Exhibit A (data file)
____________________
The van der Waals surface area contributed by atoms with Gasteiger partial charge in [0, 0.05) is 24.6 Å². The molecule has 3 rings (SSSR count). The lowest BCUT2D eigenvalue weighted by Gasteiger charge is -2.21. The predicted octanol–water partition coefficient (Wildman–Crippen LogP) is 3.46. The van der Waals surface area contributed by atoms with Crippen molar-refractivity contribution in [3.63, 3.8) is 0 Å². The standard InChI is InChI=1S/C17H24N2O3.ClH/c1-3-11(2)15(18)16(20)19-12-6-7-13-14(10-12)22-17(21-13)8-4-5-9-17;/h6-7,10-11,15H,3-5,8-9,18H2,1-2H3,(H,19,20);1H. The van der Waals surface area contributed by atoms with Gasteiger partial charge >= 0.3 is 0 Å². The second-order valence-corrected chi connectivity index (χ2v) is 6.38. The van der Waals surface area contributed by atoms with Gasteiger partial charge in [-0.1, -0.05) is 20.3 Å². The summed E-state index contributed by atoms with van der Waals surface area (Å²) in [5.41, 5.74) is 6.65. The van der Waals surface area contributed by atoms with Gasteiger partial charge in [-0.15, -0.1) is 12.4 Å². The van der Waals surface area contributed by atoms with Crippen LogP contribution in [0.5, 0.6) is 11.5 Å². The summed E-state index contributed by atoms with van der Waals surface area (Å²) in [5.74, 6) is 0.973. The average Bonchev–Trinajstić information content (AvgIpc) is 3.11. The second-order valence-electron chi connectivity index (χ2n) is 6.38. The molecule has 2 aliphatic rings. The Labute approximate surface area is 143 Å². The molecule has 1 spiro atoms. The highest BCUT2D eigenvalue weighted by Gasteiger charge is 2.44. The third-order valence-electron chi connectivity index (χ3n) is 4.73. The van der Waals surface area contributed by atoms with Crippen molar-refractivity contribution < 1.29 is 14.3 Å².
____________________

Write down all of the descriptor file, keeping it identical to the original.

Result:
The van der Waals surface area contributed by atoms with Gasteiger partial charge in [0, 0.05) is 24.6 Å². The molecule has 3 rings (SSSR count). The lowest BCUT2D eigenvalue weighted by Gasteiger charge is -2.21. The predicted octanol–water partition coefficient (Wildman–Crippen LogP) is 3.46. The van der Waals surface area contributed by atoms with Crippen molar-refractivity contribution in [3.63, 3.8) is 0 Å². The standard InChI is InChI=1S/C17H24N2O3.ClH/c1-3-11(2)15(18)16(20)19-12-6-7-13-14(10-12)22-17(21-13)8-4-5-9-17;/h6-7,10-11,15H,3-5,8-9,18H2,1-2H3,(H,19,20);1H. The van der Waals surface area contributed by atoms with Gasteiger partial charge >= 0.3 is 0 Å². The second-order valence-corrected chi connectivity index (χ2v) is 6.38. The van der Waals surface area contributed by atoms with Gasteiger partial charge in [-0.1, -0.05) is 20.3 Å². The summed E-state index contributed by atoms with van der Waals surface area (Å²) in [5.41, 5.74) is 6.65. The van der Waals surface area contributed by atoms with Gasteiger partial charge in [-0.15, -0.1) is 12.4 Å². The van der Waals surface area contributed by atoms with Crippen LogP contribution in [0.5, 0.6) is 11.5 Å². The summed E-state index contributed by atoms with van der Waals surface area (Å²) in [5.74, 6) is 0.973. The average Bonchev–Trinajstić information content (AvgIpc) is 3.11. The second-order valence-electron chi connectivity index (χ2n) is 6.38. The molecule has 2 aliphatic rings. The Labute approximate surface area is 143 Å². The molecule has 1 spiro atoms. The highest BCUT2D eigenvalue weighted by Gasteiger charge is 2.44. The third-order valence-electron chi connectivity index (χ3n) is 4.73. The van der Waals surface area contributed by atoms with Crippen molar-refractivity contribution < 1.29 is 14.3 Å².